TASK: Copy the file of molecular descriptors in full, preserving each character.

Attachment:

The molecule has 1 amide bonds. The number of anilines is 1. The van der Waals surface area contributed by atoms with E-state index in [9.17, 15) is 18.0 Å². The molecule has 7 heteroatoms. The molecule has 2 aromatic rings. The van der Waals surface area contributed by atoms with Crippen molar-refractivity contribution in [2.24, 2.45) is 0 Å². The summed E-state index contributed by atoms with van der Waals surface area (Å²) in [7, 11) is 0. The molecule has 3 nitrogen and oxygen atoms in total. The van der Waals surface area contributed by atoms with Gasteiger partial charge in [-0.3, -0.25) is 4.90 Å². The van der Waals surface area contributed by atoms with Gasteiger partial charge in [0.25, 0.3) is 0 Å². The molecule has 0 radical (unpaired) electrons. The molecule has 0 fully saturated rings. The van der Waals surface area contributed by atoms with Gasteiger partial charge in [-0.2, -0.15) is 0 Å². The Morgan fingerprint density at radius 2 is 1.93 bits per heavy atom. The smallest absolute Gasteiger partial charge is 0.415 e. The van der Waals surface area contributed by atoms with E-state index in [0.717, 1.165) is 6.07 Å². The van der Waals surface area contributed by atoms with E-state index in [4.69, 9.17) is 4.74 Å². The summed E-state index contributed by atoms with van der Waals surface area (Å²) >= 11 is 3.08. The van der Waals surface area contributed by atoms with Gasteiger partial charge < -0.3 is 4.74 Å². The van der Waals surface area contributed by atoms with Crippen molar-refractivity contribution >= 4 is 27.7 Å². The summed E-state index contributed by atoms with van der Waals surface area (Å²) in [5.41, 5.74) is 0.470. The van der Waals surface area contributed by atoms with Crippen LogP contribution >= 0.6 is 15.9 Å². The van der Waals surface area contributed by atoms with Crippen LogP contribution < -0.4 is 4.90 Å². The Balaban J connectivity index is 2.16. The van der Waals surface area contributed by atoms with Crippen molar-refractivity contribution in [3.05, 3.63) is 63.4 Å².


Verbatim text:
The molecule has 1 amide bonds. The number of anilines is 1. The van der Waals surface area contributed by atoms with E-state index in [9.17, 15) is 18.0 Å². The molecule has 7 heteroatoms. The molecule has 2 aromatic rings. The van der Waals surface area contributed by atoms with Crippen molar-refractivity contribution in [2.24, 2.45) is 0 Å². The summed E-state index contributed by atoms with van der Waals surface area (Å²) in [7, 11) is 0. The molecule has 3 nitrogen and oxygen atoms in total. The van der Waals surface area contributed by atoms with Gasteiger partial charge in [-0.3, -0.25) is 4.90 Å². The van der Waals surface area contributed by atoms with Gasteiger partial charge in [0.25, 0.3) is 0 Å². The molecule has 0 radical (unpaired) electrons. The molecule has 0 fully saturated rings. The van der Waals surface area contributed by atoms with Gasteiger partial charge in [-0.2, -0.15) is 0 Å². The Morgan fingerprint density at radius 2 is 1.93 bits per heavy atom. The smallest absolute Gasteiger partial charge is 0.415 e. The van der Waals surface area contributed by atoms with E-state index in [0.717, 1.165) is 6.07 Å². The van der Waals surface area contributed by atoms with E-state index in [4.69, 9.17) is 4.74 Å². The summed E-state index contributed by atoms with van der Waals surface area (Å²) >= 11 is 3.08. The van der Waals surface area contributed by atoms with Gasteiger partial charge < -0.3 is 4.74 Å². The van der Waals surface area contributed by atoms with Crippen molar-refractivity contribution >= 4 is 27.7 Å². The summed E-state index contributed by atoms with van der Waals surface area (Å²) in [5.41, 5.74) is 0.470. The van der Waals surface area contributed by atoms with Crippen LogP contribution >= 0.6 is 15.9 Å². The van der Waals surface area contributed by atoms with Crippen LogP contribution < -0.4 is 4.90 Å². The Balaban J connectivity index is 2.16. The van der Waals surface area contributed by atoms with Crippen molar-refractivity contribution in [3.05, 3.63) is 63.4 Å².